The six month exclusive deal between the two parties will enable Salesforce's customers to access CRM (customer relationship management) services using browser-enabled devices such as the 02 XDA handheld.
Data will be transmitted via Telstra's GPRS (general packet radio services) and CDMA 1x networks.
The relationship with Salesforce is in line with Telstra's strategy to drive the adoption of wireless data services in corporations.
"We're seeing a migration of mainstream enterprise apps into the mobile arena," Murray Bergin, managing director at Telstra's business and government mobile sales and solutions division, told reporters.
Bergin outlined three growth areas for the company in the wireless services space--transportation and logistics, desktop replacements, and sales and services. He added customers were increasingly demanding business applications styled after the simplicity of SMS (short messaging service).
Doug Farber, Salesforce's international marketing director, said the new offering will facilitate real-time database access and updates. This allows for better lead generation and tracking, he added.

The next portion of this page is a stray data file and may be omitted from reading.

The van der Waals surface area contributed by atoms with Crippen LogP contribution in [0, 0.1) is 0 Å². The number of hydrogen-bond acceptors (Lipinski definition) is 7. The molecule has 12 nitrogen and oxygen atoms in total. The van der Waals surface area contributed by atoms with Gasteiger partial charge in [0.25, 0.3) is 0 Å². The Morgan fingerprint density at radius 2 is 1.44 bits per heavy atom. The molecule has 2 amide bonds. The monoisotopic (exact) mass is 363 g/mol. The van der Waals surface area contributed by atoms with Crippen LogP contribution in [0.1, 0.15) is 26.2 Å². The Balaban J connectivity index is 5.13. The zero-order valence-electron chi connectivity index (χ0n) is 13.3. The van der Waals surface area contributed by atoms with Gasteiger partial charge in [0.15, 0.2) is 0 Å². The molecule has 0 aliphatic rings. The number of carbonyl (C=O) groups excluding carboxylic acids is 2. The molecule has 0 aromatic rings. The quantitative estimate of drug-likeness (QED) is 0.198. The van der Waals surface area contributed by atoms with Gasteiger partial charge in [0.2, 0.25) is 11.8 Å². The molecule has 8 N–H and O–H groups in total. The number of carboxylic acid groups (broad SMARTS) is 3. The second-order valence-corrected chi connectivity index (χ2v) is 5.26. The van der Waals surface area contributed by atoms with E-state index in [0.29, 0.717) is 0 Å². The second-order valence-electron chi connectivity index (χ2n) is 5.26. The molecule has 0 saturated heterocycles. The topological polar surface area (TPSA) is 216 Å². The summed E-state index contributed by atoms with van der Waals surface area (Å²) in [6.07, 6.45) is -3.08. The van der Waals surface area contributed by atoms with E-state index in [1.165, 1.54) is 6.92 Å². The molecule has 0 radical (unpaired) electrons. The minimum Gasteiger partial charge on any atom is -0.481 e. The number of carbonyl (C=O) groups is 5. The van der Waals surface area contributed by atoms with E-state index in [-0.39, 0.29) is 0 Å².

Pricing will start at AU$100 per user each month (excluding airtime costs).
San Francisco-based Salesforce competes with Siebel Systems, SAP, PeopleSoft and Microsoft in the market for business applications designed to help salespeople track customer accounts and sales prospects. A key difference between Salesforce and many of its rivals is that the company relies on the Internet to give customers access to its software, which it maintains and runs on its own computers for a monthly fee.
It recently unveiled a wide-ranging program, called sforce, that allows developers to customise business applications and to build new online systems.
Sforce provides programmers with an online application development utility that allows them to custom-design corporate business applications for PCs, handheld devices such as personal digital assistants and smart phones. Developers use sforce along with their existing development tools, from Microsoft, Borland and Sun Microsystems, to integrate data stored in Salesforce's applications with new and existing business applications.
Salesforce has 6,700 customers worldwide, including Australians firms such as AAPT, Red Sheriff and DBAssociates.
In the Web services space, it has alliances with tool vendors that will pave the way for developers to build applications using software from multiple companies that is hosted by Salesforce.
With these alliances, developers can use Sun's Sun ONE Studio tools; Microsoft's Visual Studio .Net, Borland's JBuilder and BEA Systems' WebLogic Workshop. Salesforce said sforce will provide access to services such as authentication, data management, document management and text search, through the tools.
In addition, Salesforce said it has signed up 25 software makers to work with sforce to build Web services-based applications. Those software makers include AvantGo, Blue Martini, Business Objects and Cape Clear.
CNET News.com's Sandeep Junnarkar contributed to this report.